Last Saturday at the Orono Farmer’s Market, the Lobster Shack had a crate of live Jonah crabs for $1 apiece. Crabs are rarely sold live in Maine; crabmeat is the dominant product. I was so excited I forgot to ask where they were from. (A follow-up phone call to Lobster Shack proprietor Perley Frazier revealed that he caught them himself in Penobscot Bay off Stonington.)
I brought home five and cooked them right away, steamed just like lobster with lemon and salt in the water for about fifteen minutes. After several years of eating only soft-shell (“EZ shell”) lobsters, my cracking muscles have clearly atrophied because those suckers were hard to shuck. I spent about 90 minutes picking for about ¾ pound of crabmeat. I have renewed respect for those whose job it is to pick and pack Maine crabmeat. I’m sure their technique is better than mine.
Despite the effort, it was worth it to know I had the freshest crabmeat available and it tasted like it. Maine crabmeat has a much more delicate flavor than blue crab, so you don’t want to do too much to it or the flavor will disappear. I put the crab in fresh summer rolls using a recipe I had saved from a Louisiana Cookin’ magazine picked up at the Boston Seafood Show several years ago. In retrospect, even that may have been too much treatment.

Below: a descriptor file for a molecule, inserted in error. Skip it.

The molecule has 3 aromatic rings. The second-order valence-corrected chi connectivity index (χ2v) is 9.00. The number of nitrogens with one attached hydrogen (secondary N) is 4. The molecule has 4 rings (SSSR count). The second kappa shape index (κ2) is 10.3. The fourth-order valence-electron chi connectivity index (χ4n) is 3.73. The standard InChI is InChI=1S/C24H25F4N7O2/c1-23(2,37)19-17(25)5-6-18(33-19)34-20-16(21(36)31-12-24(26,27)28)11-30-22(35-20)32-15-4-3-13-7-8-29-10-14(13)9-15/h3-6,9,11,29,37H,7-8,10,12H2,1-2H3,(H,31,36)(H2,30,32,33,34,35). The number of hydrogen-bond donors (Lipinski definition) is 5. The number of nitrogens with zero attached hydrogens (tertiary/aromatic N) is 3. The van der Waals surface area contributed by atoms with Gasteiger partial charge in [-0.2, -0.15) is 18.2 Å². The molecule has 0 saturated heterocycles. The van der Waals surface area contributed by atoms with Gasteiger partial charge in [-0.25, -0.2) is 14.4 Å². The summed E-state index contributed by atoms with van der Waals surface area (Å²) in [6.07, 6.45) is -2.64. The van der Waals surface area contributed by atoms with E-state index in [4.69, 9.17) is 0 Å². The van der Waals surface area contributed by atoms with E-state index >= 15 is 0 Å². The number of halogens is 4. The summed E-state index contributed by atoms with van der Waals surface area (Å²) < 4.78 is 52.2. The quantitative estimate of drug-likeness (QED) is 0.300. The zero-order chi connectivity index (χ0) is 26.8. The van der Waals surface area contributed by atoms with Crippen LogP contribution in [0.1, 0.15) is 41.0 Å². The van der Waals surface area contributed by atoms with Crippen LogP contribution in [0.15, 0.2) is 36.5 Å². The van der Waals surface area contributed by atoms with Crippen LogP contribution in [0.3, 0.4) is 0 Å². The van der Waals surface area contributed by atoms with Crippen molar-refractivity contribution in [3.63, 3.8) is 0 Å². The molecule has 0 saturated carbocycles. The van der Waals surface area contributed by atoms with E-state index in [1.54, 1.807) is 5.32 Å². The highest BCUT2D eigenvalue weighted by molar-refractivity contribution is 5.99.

Jonah crab, Cancer borealis, sometimes called the “Atlantic Dungeness” crab, can be harvested year-round from Maine waters, along with the smaller rock or peekytoe crab (Cancer irroratus), although fall is peak season when the crabs are full of meat. Many families trap crabs to supplement their income from lobster and other fisheries. Jonah crabs like the same rocky bottom habitat as lobster, and can be found from the intertidal zone out to deep water from Canada to Cuba.